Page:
• Content Type: Journal Article
  • Journal: International Affairs: A Russian Journal of World Politics, Diplomacy and International Relations
  • Institution: East View Information Services
  • Abstract: This interview discusses Russia's relationships with its neighbours.
  • Topic: Foreign Policy, Diplomacy, Regional Cooperation, Conflict
  • Political Geography: Russia, Europe, Ukraine, Moldavia
  • Author: M. Kovshar
  • Publication Date: 01-2019
  • Content Type: Journal Article
  • Journal: International Affairs: A Russian Journal of World Politics, Diplomacy and International Relations
  • Institution: East View Information Services
  • Abstract: ONE FEATURE of the modern system of international relations is the increased influence on it of the information component. The transnation- al nature of the media space is being actively utilized by world actors to achieve their foreign policy objectives, leading to a clash of their interests and the beginning of information confrontation. The goal of modern-day confrontations is not only to fight for resources or territory but to fight for control over minds and public loyalty. In that respect, today it is strategi- cally important to all states that they be viewed positively by the interna- tional community and successfully get the mass audience to form a favor- able perception of their positions on the world stage, achieving under- standing and acceptance of their actions and objectives. Modern Russian scholarship does not have a well-established concept of information confrontation. The term is defined in the individual works of various authors [7, p. 18]. In general terms, it can be understood as a relationship of opposition and rivalry between several information enti- ties that are influencing the information space of an adversary through various means and methods. Researchers identify two areas of information confrontation: techni- cal, which affects an enemy’s technical means, and psychological, which impacts consciousness and public opinion [5, p. 23]. While the main goal of the former is to inflict maximal material losses on the enemy, the goal of the latter is to undermine state stability from within. The simplest and most affordable platform for waging psychological warfare is the mass media. That is why the meia space is considered a major tool of foreign policy pressure today.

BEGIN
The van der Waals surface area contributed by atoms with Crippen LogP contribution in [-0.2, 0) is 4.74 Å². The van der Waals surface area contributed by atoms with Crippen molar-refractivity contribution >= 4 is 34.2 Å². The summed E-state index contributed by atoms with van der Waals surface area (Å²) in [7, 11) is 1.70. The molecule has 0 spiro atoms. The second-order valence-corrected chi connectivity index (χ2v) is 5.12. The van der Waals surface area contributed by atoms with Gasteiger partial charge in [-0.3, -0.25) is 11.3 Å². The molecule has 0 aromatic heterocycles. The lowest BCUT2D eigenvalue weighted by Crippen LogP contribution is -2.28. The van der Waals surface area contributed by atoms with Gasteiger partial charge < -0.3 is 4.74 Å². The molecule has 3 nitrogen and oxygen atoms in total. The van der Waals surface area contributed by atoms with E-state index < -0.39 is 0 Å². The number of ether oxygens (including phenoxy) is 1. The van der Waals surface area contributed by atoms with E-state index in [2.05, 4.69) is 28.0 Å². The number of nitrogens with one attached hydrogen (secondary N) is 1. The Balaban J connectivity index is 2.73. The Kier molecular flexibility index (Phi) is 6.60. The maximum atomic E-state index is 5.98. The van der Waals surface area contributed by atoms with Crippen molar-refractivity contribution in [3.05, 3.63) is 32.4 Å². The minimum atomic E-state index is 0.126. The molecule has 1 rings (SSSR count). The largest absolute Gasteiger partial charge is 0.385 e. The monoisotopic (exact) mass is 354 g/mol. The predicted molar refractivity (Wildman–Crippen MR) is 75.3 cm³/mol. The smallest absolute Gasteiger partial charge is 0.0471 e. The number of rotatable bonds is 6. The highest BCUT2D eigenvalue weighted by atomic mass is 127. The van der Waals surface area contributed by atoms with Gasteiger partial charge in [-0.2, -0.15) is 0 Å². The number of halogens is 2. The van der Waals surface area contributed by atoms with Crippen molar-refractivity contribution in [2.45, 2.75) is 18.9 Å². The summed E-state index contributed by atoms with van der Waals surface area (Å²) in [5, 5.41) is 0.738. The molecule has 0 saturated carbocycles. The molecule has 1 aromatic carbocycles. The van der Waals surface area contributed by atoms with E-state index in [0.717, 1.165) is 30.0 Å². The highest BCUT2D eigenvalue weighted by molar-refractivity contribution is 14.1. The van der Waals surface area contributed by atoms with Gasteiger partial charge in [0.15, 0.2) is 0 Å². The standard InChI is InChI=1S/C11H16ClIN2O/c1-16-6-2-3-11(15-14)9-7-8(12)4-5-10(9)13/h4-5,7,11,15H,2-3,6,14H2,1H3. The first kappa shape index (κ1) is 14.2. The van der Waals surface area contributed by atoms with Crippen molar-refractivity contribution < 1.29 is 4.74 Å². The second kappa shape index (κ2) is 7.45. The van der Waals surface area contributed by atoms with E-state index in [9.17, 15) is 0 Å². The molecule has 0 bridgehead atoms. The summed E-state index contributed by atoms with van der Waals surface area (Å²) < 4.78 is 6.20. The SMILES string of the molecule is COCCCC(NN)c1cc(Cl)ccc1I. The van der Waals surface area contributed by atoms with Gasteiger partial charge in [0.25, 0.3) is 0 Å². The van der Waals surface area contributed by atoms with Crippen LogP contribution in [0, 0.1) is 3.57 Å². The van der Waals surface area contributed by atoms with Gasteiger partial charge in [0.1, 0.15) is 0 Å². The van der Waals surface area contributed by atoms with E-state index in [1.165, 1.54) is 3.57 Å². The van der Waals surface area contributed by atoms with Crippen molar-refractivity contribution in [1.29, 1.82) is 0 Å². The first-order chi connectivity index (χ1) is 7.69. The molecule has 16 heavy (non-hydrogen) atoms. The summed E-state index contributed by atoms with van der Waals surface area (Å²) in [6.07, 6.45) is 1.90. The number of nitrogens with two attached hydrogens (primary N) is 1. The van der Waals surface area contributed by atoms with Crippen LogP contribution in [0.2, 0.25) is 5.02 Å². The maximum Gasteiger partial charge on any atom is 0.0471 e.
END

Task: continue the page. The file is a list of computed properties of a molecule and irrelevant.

• Topic: Foreign Policy, Media, Information Age, Propaganda
  • Political Geography: Russia, Europe, North America, United States of America
  • Author: David Scott
  • Publication Date: 08-2019
  • Content Type: Journal Article
  • Journal: Journal of Military and Strategic Studies
  • Institution: Centre for Military, Security and Strategic Studies
  • Abstract: President Macron talks of France’s ‘Indo-Pacific strategy’ (une stratégie indo-pacifique). This article analyzes French strategic discourse and strategy adopted for the Indo-Pacific by France. It finds that French strategy has three main elements. Firstly it has seeks legitimacy, politically seeking to move from a colonial possessions position to democratic integration with France, and has sought to achieve regional integration and legitimacy of this. Secondly, geographically France has moved up northwards from its possessions in the Southern Indian Ocean and Southern Pacific to active maritime involvement in the northern Indian Ocean, South China Sea and Western Pacific. Thirdly, French strategy is to actively secure security partnerships with other countries in the region. Naval projection is a prominent feature of French strategy, which is a strategy which is significantly driven by China’s maritime expansion across the Indo-Pacific. The article thus seeks to analyze, explain and evaluate the effectiveness of France’s Indo-Pacific strategy.
  • Topic: Foreign Policy, Regional Cooperation, Military Strategy, Democracy, Maritime
  • Political Geography: Europe, Indonesia, India, France, Indo-Pacific, South China Sea
  • Author: Lyric Thompson, Rachel Clement
  • Publication Date: 08-2019
  • Content Type: Journal Article
  • Journal: The Journal of Diplomacy and International Relations
  • Institution: School of Diplomacy and International Relations, Seton Hall University
  • Abstract: In 2014, Sweden’s Foreign Minister Margot Wallström took the worldby storm when she launched the world’s first explicitly feminist foreign policy. The new policy would be a way of doing things differently in Sweden’s international affairs, organizing its approach to diplomacy, development, and defense under a 3 Rs framework of women’s rights, resources, and representation, the latter of which this journal issue seeks to explore.
  • Topic: Foreign Policy, Diplomacy, Women, Inequality, Feminism
  • Political Geography: Europe, United Nations, Sweden, Global Focus
  • Author: Filiz Cicioğlu, Duygu Kalkan
  • Publication Date: 04-2019
  • Content Type: Journal Article
  • Journal: Bilgi
  • Institution: Sakarya University (SAU)